When we first became aware of al Qaida, it was based in Afghanistan. It had grown out of the loose organizations that had fought the Soviet occupation. As the Soviets retreated and the communist government they had supported collapsed, a new force called the Taliban emerged. They were strict Islamists and compatible with the goals of al Qaida, and as al Qaida carried out attacks against Western targets, the Taliban provided it a safe haven. That is why we invaded Afghanistan after 9-11 – to track down al Qaida and eliminate it. For ten years, all we accomplished was making al Qaida move along to new havens. There was an old-line al Qaida, centered around its founder Osama bin Laden, that settled into the border region between Afghanistan and Pakistan, but the new offshoots of al Qaida sought new places to hide. There were cells in many countries, but al Qaida needed a central location for training and operational management. They could not use any country with a strong government because, even though weren’t really paying attention, the Arab world was, and bin Laden’s plans for the future of the Middle East called for al Qaida to seize control of the entire region to re-establish the medieval Caliphate. They needed a place where society and political chaos offered them cover.
For a time, it looked like they had chosen Somalia, but there are actually some places on earth that are too unstable and lawless even for al Qaida. Geraldo Rivera’s second busted excursion involved finding an abandoned training camp in Somalia. It was emptier than Capone’s vault. Al Qaida eventually ended up in Yemen.
Yemen is the poorest country in the Arab world. It will run out of what little oil it has in just five years. It has been in a state of civil war between the northern and southern halves off and on since they became a single country in 1990. Add to that all the usual problems of tribal loyalties and Islamic factions and you have a country in a near perpetual state of anarchy. It’s a perfect place for al Qaida, even more fractured and out-of-control than Afghanistan was after the Soviets left. So, al Qaida’s master bomb maker, Ibrahim Al-Asiri, has set up shop there, and the American-born cleric who inspired the Fort Hood shooter and the Times Square bomber, Anwar al-Awlaki, was living there. But, it’s a mistake to think of al Qaida in Yemen as part of a larger al Qaida.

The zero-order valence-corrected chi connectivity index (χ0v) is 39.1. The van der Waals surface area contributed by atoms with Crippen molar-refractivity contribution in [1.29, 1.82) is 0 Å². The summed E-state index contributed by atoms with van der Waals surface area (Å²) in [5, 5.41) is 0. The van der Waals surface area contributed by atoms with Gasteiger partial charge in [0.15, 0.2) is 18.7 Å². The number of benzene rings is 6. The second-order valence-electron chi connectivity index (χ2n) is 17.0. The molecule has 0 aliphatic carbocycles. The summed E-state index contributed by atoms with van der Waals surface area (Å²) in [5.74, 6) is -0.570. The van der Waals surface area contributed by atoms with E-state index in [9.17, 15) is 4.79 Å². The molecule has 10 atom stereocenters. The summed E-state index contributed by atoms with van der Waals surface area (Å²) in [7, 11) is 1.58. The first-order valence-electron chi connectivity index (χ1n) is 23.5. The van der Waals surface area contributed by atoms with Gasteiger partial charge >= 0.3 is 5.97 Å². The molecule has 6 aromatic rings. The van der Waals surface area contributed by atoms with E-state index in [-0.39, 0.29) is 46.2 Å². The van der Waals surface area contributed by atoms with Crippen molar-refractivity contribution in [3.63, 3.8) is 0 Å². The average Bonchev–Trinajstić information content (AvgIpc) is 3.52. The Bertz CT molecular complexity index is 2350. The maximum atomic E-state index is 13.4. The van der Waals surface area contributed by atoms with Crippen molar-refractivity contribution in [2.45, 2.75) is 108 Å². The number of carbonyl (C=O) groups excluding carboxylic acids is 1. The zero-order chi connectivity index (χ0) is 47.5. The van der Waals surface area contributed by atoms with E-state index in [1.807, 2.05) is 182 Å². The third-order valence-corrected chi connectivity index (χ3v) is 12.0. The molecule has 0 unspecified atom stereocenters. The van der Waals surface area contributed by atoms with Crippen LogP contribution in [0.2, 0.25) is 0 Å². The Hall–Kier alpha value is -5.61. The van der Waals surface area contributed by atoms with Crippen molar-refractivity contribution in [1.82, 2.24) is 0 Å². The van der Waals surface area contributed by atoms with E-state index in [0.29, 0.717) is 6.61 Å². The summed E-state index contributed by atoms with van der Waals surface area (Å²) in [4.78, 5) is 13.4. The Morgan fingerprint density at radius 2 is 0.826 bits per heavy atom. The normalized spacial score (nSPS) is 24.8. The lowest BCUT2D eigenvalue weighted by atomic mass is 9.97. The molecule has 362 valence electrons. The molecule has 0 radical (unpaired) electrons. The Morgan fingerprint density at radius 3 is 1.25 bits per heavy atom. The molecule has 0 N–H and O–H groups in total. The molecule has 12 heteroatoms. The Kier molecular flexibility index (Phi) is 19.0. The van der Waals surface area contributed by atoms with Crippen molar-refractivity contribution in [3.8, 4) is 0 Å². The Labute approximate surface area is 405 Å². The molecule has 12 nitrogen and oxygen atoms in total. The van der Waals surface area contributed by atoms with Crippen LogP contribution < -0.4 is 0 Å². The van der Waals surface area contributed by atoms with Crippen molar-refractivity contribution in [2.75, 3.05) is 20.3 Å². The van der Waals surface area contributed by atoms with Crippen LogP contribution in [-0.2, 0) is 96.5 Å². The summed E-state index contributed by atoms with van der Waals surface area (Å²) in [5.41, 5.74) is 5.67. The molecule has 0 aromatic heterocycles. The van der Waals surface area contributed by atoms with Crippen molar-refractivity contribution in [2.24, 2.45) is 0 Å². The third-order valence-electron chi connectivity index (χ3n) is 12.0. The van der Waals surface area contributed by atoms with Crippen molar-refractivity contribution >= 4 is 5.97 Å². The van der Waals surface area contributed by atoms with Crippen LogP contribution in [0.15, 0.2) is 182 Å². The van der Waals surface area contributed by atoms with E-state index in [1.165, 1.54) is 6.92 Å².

The papers and computer files seized from bin Laden’s compound in Pakistan showed that he had no control over the Yemeni al Qaida, and his successor, Ayman al-Zawahiri, has even less. Al-Zawahiri has always been a divisive figure in al Qaida. Bin Laden was the movement’s spiritual leader, the person who inspired and gathered volunteers and recruits. Al-Zawahiri was the terrorism mastermind. The tandem act made al Qaida function. They had separated in recent years, and bin Laden’s papers show how ineffective he was at planning terrorist attacks.
Al Qaida’s internal divisions do not herald a diminishment of the organization, but an evolution into a more dangerous one. Bin Laden was very concerned about the number of Muslims who were being killed in al Qaida attacks. Killing fellow Muslims, except in self-defense, is the only unforgivable sin in Islam. Al Qaida was too involved in the insurgencies and the rebellions. And the new al Qaida does not respect Muslim life any more than it respects non-Muslim life.